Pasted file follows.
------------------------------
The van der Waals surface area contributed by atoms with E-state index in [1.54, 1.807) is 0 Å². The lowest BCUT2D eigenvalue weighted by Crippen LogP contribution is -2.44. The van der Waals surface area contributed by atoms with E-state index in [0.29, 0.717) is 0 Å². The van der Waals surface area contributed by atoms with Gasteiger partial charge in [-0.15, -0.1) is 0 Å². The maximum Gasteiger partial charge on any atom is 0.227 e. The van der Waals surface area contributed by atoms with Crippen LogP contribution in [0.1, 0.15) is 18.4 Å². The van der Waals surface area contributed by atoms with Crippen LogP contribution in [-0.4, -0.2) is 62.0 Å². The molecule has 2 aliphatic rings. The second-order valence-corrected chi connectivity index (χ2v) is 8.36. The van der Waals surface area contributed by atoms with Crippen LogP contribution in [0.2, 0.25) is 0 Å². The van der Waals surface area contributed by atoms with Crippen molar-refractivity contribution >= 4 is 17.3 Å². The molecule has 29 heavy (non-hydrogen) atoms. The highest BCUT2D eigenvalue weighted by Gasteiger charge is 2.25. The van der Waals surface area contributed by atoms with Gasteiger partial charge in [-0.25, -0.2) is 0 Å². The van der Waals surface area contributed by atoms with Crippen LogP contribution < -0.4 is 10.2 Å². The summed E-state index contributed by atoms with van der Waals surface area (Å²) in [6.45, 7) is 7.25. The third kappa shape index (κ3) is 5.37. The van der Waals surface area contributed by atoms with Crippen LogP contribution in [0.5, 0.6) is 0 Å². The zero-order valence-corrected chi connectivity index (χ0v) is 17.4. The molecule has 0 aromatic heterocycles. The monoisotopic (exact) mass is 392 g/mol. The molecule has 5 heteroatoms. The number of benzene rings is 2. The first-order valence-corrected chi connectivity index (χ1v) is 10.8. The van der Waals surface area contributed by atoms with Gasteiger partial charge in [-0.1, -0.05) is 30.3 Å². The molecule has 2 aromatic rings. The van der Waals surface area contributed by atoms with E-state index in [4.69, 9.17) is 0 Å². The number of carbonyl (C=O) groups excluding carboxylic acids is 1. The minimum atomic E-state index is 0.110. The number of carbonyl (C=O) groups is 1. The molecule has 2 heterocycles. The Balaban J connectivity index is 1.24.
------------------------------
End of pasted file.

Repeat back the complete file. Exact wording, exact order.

The van der Waals surface area contributed by atoms with E-state index in [1.54, 1.807) is 0 Å². The lowest BCUT2D eigenvalue weighted by Crippen LogP contribution is -2.44. The van der Waals surface area contributed by atoms with E-state index in [0.29, 0.717) is 0 Å². The van der Waals surface area contributed by atoms with Gasteiger partial charge in [-0.15, -0.1) is 0 Å². The maximum Gasteiger partial charge on any atom is 0.227 e. The van der Waals surface area contributed by atoms with Crippen LogP contribution in [0.1, 0.15) is 18.4 Å². The van der Waals surface area contributed by atoms with Crippen LogP contribution in [-0.4, -0.2) is 62.0 Å². The molecule has 2 aliphatic rings. The second-order valence-corrected chi connectivity index (χ2v) is 8.36. The van der Waals surface area contributed by atoms with Crippen LogP contribution in [0.2, 0.25) is 0 Å². The van der Waals surface area contributed by atoms with Crippen molar-refractivity contribution >= 4 is 17.3 Å². The molecule has 29 heavy (non-hydrogen) atoms. The highest BCUT2D eigenvalue weighted by Gasteiger charge is 2.25. The van der Waals surface area contributed by atoms with Gasteiger partial charge in [-0.25, -0.2) is 0 Å². The van der Waals surface area contributed by atoms with Crippen LogP contribution < -0.4 is 10.2 Å². The summed E-state index contributed by atoms with van der Waals surface area (Å²) in [6.45, 7) is 7.25. The third kappa shape index (κ3) is 5.37. The van der Waals surface area contributed by atoms with Crippen LogP contribution in [0.5, 0.6) is 0 Å². The zero-order valence-corrected chi connectivity index (χ0v) is 17.4. The molecule has 0 aromatic heterocycles. The monoisotopic (exact) mass is 392 g/mol. The molecule has 5 heteroatoms. The number of benzene rings is 2. The first-order valence-corrected chi connectivity index (χ1v) is 10.8. The van der Waals surface area contributed by atoms with Gasteiger partial charge in [-0.1, -0.05) is 30.3 Å². The molecule has 2 aromatic rings. The van der Waals surface area contributed by atoms with E-state index in [4.69, 9.17) is 0 Å². The number of carbonyl (C=O) groups excluding carboxylic acids is 1. The minimum atomic E-state index is 0.110. The number of carbonyl (C=O) groups is 1. The molecule has 2 heterocycles. The Balaban J connectivity index is 1.24.